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2. Which English word contains the greatest number of letters?

3. What English word is that, the letters of which, three in number, may be placed in any order, and at each transposition form a well-known word ?

4. What word of six letters admits of five successive elisions leaving at each abbreviation a well-known word ?

5. What word of six letters contains six words besides itself, without transposing a letter ?

ANSWERS. 1. Strength and identity. 2. Disproportionableness. 3. Ear. 4. Brandy. 5. Herein.-J. W. Ĝ., Family Friend, Vol. II. No. 16.

TRIFLES. WHERE there's a will, there's a way; but where there are a great inany wills there's no way.

"I go through my work," as the needle said to the idle boy. “ But not till you're hard pushed,” as the idle boy said to the needle.

If some men could come out of their graves and read the inscriptions upon their tombs, they would think they had laid down in the wrong place.

At a dinner of the Cincinnatti firemen, recently, the following sentiment was proposed :-“ The ladies : their eyes kindle the only flame which we cannot extinguish, and against which there is no insurance !”Id.

STRIKE THE HARP.
STRIKE the harp to chiefs in story,

Ar hyd y nos.
Days of old and deeds of glory,

Ar hyd y nos.
Music's tide of true devotion,
Numbers pour in warm emotion,
Swell the strain o'er earth and ocean,

Ar hyd y nos.
Echo swells the votive measure,

Ar hyd y nos.
Every bosom throbs with pleasure,

Ar hyd y nos.

To their hearts responsive ringing,
Native lays the minstrels singing,
Cambria's fame to mem'ry bringing,

Ar hyd y nos.

J. Parry.

FRAILTY OF MAN.
LIKE to the falling of a star,
Or as the flight of eagles are ;
Or like the fresh spring's gaudy hue,
Or silver drops of morning dew;
Or like a wind that chates the flood,
Or bubbles which on water stood :
Ev'n such is man whose borrow'd light
Is straight called in, and paid to-night.
The wind blows out; the bubble dies;
The spring entomb’d in autumn lies ;
The deep dries up; the star is shot ;
The flight is pass'd—and man forgot.

Henry King.

TO MY BABE (WHILE SLEEPING).
In sleep thy little spirit seems

To some bright world to wander back :
And seraphs, mingling with thy dreams,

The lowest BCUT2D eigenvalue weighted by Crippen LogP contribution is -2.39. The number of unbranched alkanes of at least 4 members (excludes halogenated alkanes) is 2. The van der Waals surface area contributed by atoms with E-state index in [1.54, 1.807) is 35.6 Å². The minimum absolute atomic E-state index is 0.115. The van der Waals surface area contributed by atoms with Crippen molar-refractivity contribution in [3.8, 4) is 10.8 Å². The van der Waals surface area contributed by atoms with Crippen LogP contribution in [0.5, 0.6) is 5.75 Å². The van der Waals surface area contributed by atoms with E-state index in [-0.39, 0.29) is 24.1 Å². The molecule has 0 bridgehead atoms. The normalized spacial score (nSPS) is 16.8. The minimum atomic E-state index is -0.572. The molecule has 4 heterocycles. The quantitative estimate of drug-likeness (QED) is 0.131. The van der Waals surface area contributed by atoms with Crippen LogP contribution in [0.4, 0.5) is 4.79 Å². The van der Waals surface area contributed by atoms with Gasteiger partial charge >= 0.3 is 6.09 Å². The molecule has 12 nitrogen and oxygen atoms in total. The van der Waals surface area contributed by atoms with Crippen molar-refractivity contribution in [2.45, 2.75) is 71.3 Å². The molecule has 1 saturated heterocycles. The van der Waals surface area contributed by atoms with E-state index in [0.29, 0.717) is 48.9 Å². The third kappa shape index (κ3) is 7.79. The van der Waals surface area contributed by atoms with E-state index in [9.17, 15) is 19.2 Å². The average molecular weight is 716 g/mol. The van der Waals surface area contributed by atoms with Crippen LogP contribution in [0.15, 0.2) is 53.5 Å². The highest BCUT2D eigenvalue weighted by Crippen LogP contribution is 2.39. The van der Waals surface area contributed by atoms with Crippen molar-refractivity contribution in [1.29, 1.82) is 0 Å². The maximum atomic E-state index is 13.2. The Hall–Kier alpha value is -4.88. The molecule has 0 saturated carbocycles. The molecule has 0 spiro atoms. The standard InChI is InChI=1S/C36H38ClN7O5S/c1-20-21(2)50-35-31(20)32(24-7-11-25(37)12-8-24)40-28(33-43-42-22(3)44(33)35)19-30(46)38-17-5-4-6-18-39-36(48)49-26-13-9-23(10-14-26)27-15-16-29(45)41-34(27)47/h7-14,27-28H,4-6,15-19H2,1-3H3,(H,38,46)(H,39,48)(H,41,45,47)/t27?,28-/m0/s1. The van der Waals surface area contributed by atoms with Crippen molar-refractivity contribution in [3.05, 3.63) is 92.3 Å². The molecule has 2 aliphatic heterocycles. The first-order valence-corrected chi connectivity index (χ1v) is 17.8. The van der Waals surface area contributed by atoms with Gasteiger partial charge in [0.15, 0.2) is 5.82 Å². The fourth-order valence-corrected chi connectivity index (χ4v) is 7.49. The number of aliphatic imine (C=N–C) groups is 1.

Allure thee to their shining track. Already like a vernal flower,

I see thee opening to the light; And day by day, and hour by hour,

Becoming more divinely bright.
Sweet bud of beauty! how wilt thou

Endure the bitter tempest's strife ?
Shall thy blue eyes be dimmed-thy brow

Indented by the cares of life?
Yet, ah! if prayers could aught avail,

So calm thy skies of life should be,
That thou should'st glide beneath the sail

Of Virtue on a stormless sea.
Across thy path Religion's star

Should ever shed its healing ray,
To lead thee from this world's vain jar,

To scenes of peace and purer day.

Shun Vice—the breath of her abode

Is poison'd, though with roses strown; And cling to Virtue; though the road

Be thorny, boldly travel on. For thee I ask not riches : thou

Wert wealthy with a spotless name; I ask not beauty, for thy brow

Is fair as my desires could claim. Be thine a spirit loathing guilt,

Kind, independent, pure and free; Be like thy mother, and thou wilt

Be all my soul desires to see.

Delta.

THE EAGLE.
The sky's thy home, the air's thy minion,
And man’s a worm in thy opinion,
As o'er green earth’s extreme dominion,

And circling sea,
Thou spread’st forth thy majestic pinion,
Untamed and free.

Allan Cunningham.
THE SPIRIT’S LAND.
Oh! beauteous are the forms that stand

Beyond death's dusky wave,
And beckon to the Spirit's land,

Across the narrow grave !
No damp is on the freed one's brow,

No dimness in his eye;